A defendant may remove a case to federal court if there is federal subject matter jurisdiction. 28 U.S.C. § 1441(a). A federal court has subject matter jurisdiction if there is diversity of citizenship or if the action arises under the Constitution, laws, or treaties of the United States. 28 U.S.C. § 1331. If at any time after removal to federal court, and before final judgment, it becomes apparent that the district court lacks subject matter jurisdiction, the district court must remand the case to the state court from which it was removed. 28 U.S.C. § 1441. The burden of establishing federal jurisdiction is on the party seeking to invoke it; therefore, when a defendant seeks to remove an action, the burden is on that party to show that an exercise of jurisdiction is warranted. Workman v. United Parcel Serv., Inc., 234 F.3d 998, 999 (7th Cir. 2000).

Under the Act, federal courts have jurisdiction in diversity over class actions with 100 or more class members in which all the class members are citizens of a state different from that of any defendant and the aggregate amount of the class members' claims in controversy total more than $5 million, exclusive of interest and costs. See 28 U.S.C. § 1332(d)(5)(B), (d)(2), (d)(6). The Act requires the removing party to establish each of the jurisdictional facts by a preponderance of the evidence. Meridian Sec. Ins. Co. v. Sadowski, 441 F.3d 536, 542 (7th Cir. 2006). That is, the removing party must provide "proof to a reasonable probability that jurisdiction exists." Shaw v. Dow Brands, Inc., 994 F.2d 364, 366 (7th Cir. 1993). With respect to the jurisdictional amount requirement, "once the proponent of jurisdiction has established that the amount in controversy is sufficient, only a 'legal certainty' that judgment will be less forecloses federal jurisdiction." Brill v. Countrywide Home Loans, Inc., 427 F.3d 446, 448 (7th Cir. 2005).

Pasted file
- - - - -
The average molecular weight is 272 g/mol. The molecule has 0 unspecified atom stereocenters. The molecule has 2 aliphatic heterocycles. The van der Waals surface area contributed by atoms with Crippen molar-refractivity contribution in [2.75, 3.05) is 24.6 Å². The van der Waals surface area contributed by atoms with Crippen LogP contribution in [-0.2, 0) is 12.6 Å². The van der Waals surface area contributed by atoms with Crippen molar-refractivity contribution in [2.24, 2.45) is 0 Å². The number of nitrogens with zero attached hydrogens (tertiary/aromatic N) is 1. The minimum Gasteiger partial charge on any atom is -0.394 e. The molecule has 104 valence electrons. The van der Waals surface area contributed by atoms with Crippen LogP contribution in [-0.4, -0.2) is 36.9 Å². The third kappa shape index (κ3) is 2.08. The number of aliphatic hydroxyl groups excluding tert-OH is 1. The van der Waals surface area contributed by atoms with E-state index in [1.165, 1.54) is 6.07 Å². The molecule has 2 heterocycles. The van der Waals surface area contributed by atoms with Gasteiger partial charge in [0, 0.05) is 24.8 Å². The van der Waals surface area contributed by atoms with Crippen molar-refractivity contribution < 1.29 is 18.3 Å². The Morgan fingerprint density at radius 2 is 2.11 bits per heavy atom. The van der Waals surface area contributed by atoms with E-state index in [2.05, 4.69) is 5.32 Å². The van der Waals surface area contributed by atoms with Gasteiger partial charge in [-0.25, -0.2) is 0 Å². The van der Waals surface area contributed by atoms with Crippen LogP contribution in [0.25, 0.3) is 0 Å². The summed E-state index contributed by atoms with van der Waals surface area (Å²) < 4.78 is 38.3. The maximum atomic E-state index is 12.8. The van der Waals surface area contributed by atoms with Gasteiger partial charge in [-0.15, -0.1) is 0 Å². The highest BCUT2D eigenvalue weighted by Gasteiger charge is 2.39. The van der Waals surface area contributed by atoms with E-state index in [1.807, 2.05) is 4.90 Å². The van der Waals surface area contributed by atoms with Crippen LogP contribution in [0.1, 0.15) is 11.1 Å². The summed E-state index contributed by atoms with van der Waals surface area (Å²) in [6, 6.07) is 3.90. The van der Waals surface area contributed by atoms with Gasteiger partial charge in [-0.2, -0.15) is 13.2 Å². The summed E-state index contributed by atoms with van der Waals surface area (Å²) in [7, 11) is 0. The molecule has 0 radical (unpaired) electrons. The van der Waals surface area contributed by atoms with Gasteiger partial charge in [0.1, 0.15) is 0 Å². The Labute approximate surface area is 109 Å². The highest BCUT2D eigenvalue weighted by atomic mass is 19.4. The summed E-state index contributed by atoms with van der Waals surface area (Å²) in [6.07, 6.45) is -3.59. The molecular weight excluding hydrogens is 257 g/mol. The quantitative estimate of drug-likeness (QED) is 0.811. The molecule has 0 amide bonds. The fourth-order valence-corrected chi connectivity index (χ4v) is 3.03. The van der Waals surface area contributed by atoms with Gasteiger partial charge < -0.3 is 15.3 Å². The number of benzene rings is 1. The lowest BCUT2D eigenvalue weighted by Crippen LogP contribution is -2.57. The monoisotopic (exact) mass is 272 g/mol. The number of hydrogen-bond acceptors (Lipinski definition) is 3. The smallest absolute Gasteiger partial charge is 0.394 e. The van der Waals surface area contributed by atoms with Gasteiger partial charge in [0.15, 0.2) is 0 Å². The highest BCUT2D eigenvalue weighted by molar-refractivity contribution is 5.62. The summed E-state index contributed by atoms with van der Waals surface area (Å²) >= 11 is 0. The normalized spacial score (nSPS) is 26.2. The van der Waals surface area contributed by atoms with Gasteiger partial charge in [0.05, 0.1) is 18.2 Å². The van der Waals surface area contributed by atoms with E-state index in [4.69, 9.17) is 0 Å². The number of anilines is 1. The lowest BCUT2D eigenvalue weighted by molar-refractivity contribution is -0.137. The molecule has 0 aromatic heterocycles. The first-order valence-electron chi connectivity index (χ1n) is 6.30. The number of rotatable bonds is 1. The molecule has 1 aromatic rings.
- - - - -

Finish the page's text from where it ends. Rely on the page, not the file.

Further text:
The parties' instant jurisdictional dispute revolves solely around whether Jiulianti's Declarations sufficiently demonstrate that it is reasonably probable that the amount in controversy in the instant case exceeds $5 million.*fn2 As mentioned above, to demonstrate that the jurisdictional floor had been met, Capital One provided the court with Jiulianti's Declarations, which contain both calculations and conclusions.

We are unpersuaded by Murphy's arguments that Jiulianti's calculations are unreliable. It is transparent from Jiulianti's Declarations that Jiulianti provided us with a good faith estimate of the stakes of this litigation. Despite Murphy's arguments to the contrary, the Study Month was in fact based on a single month during the relevant three-year class period. Consequently, it was reasonable for Jiulianti to estimate the stakes of this litigation by multiplying the Study Month by 36 because this figure represents the total number of months that took place during the relevant time period. Furthermore, the fact that this calculation (Study Month X 36) resulted in a number greater than $5 million establishes that it is more likely than not that the stakes of this litigation meet the jurisdictional threshold under the Act.

Moreover, Murphy's attacks against Jiulianti's methods and conclusions and her instinctive beliefs that the amount in controversy is less than $5 million do not establish by a legal certainty that the amount in controversy is less than $5 million.

Consequently, we find that Capital One has successfully shown that it is more likely than not that the jurisdictional requirements under the Act exist in this case and find that diversity jurisdiction is proper.


For the foregoing reasons, Murphy's motion to remand is denied.

Charles P. Kocoras United States District Judge